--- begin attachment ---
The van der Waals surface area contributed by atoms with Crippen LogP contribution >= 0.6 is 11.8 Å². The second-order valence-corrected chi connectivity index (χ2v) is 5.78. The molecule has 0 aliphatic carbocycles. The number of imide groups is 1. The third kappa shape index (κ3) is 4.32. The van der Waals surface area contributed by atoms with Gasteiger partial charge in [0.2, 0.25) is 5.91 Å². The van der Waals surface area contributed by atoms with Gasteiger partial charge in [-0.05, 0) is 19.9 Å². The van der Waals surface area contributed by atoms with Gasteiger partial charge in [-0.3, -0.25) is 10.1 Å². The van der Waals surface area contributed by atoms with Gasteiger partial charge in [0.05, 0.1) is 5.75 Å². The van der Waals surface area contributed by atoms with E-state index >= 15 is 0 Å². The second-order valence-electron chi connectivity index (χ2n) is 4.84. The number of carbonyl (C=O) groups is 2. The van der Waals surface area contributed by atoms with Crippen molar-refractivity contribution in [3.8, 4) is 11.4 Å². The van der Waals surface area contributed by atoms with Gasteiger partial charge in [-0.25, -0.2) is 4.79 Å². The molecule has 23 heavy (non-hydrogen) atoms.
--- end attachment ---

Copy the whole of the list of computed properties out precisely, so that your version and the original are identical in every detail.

The van der Waals surface area contributed by atoms with Crippen LogP contribution >= 0.6 is 11.8 Å². The second-order valence-corrected chi connectivity index (χ2v) is 5.78. The molecule has 0 aliphatic carbocycles. The number of imide groups is 1. The third kappa shape index (κ3) is 4.32. The van der Waals surface area contributed by atoms with Gasteiger partial charge in [0.2, 0.25) is 5.91 Å². The van der Waals surface area contributed by atoms with Gasteiger partial charge in [-0.05, 0) is 19.9 Å². The van der Waals surface area contributed by atoms with Gasteiger partial charge in [-0.3, -0.25) is 10.1 Å². The van der Waals surface area contributed by atoms with Gasteiger partial charge in [0.05, 0.1) is 5.75 Å². The van der Waals surface area contributed by atoms with E-state index >= 15 is 0 Å². The second-order valence-electron chi connectivity index (χ2n) is 4.84. The number of carbonyl (C=O) groups is 2. The van der Waals surface area contributed by atoms with Crippen molar-refractivity contribution in [3.8, 4) is 11.4 Å². The van der Waals surface area contributed by atoms with Gasteiger partial charge in [-0.25, -0.2) is 4.79 Å². The molecule has 23 heavy (non-hydrogen) atoms.